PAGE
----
The Adventures of Poor Frank, Part CLXXII: He Should Have Led a Trump
By Ray Adams
The action was hot just the other night at the local duplicate club. Going into the last board, Lucky Archie had a substantial lead, but there was still hope for Poor Frank.
In the auction, three diamonds was forcing and slamish, and five diamonds showed three aces, the king of diamonds being counted as one ace. Seven diamonds was perhaps an overbid on Poor Frank’s part, but he decided it was “do or die” and if he lost to his rival, well at least he would go down swinging.
Archie led the ten of hearts to the jack, queen, and Poor Frank’s ace. Declarer drew trumps in three rounds, then ran the top spades, tossing a losing club on dummy’s last spade. He then cashed the ace of clubs and ruffed a club, raising his eyebrows when Red Dyeman’s king dropped.
Poor Frank then ran all his remaining trumps. As he led the last one, Lucky Archie had the queen of clubs and the nine and eight of hearts remaining. Dummy was left with the nine of clubs and the king and seven of hearts, while Red’s cards had become insignificant.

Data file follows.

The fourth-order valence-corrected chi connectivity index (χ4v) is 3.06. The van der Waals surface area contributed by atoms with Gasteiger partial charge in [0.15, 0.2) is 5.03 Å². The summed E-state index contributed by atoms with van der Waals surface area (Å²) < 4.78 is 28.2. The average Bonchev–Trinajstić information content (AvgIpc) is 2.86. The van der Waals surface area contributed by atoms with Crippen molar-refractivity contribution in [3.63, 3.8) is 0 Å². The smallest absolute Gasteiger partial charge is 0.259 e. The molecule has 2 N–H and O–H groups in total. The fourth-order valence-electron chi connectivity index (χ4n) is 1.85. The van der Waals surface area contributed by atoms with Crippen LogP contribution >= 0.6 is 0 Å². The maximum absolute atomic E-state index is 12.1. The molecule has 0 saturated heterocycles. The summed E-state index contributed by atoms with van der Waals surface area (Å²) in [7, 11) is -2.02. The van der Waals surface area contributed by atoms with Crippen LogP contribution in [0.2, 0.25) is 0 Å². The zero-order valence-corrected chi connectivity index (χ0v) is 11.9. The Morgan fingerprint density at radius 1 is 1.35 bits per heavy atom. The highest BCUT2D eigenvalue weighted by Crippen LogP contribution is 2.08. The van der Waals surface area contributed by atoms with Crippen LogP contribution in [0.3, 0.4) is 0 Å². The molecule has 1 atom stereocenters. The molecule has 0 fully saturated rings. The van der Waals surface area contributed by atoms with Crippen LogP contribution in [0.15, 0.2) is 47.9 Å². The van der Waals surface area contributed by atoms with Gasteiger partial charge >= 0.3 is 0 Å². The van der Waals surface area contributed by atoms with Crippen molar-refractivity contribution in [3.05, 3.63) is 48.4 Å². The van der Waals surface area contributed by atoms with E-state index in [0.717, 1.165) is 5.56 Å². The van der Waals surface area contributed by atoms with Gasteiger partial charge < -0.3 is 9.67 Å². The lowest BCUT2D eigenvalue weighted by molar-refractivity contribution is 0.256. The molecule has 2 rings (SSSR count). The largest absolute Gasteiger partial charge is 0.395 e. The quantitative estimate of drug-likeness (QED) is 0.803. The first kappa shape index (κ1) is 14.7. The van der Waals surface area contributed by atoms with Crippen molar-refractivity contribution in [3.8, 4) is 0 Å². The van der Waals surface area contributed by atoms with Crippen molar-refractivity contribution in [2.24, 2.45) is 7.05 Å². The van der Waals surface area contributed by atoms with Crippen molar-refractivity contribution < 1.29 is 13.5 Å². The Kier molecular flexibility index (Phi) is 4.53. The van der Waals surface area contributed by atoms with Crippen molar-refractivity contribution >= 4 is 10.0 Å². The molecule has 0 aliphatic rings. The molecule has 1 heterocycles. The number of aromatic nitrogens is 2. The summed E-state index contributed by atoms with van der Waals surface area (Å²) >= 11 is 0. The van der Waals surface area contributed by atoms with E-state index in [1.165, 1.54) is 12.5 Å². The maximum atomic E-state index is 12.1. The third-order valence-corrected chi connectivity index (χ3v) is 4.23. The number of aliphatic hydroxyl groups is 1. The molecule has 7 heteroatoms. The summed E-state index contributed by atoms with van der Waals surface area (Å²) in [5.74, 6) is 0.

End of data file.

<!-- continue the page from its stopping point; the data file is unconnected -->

Lucky Archie was caught in a squeeze and whichever card he threw, Poor Frank would soon claim the rest of the tricks. Bidding and making seven diamonds was a top for Poor Frank and allowed him to jump past his rival into first place.
“Nice lead, Archie,” Red said after the hand was over. “You managed to transfer the heart threat to your hand so you could be squeezed.”
“What’s wrong with leading the top of a sequence?” Lucky Archie said.
“A trump lead is automatic against a grand slam,” Red said.
“Yes,” Lucky Archie said, “It’s just that I didn’t know if I should lead the higher or lower card from my void.”
“You should have heard them, Janet,” Poor Frank said to his friend later that evening. “They were as funny as a comedy team.”
“Hmm,” Janet said, “Archie and Red. Yes, it might work, but only if the crowd consisted of bridge players who hated Lucky Archie.”
“Well,” Poor Frank said, “then they should have a lot of success.”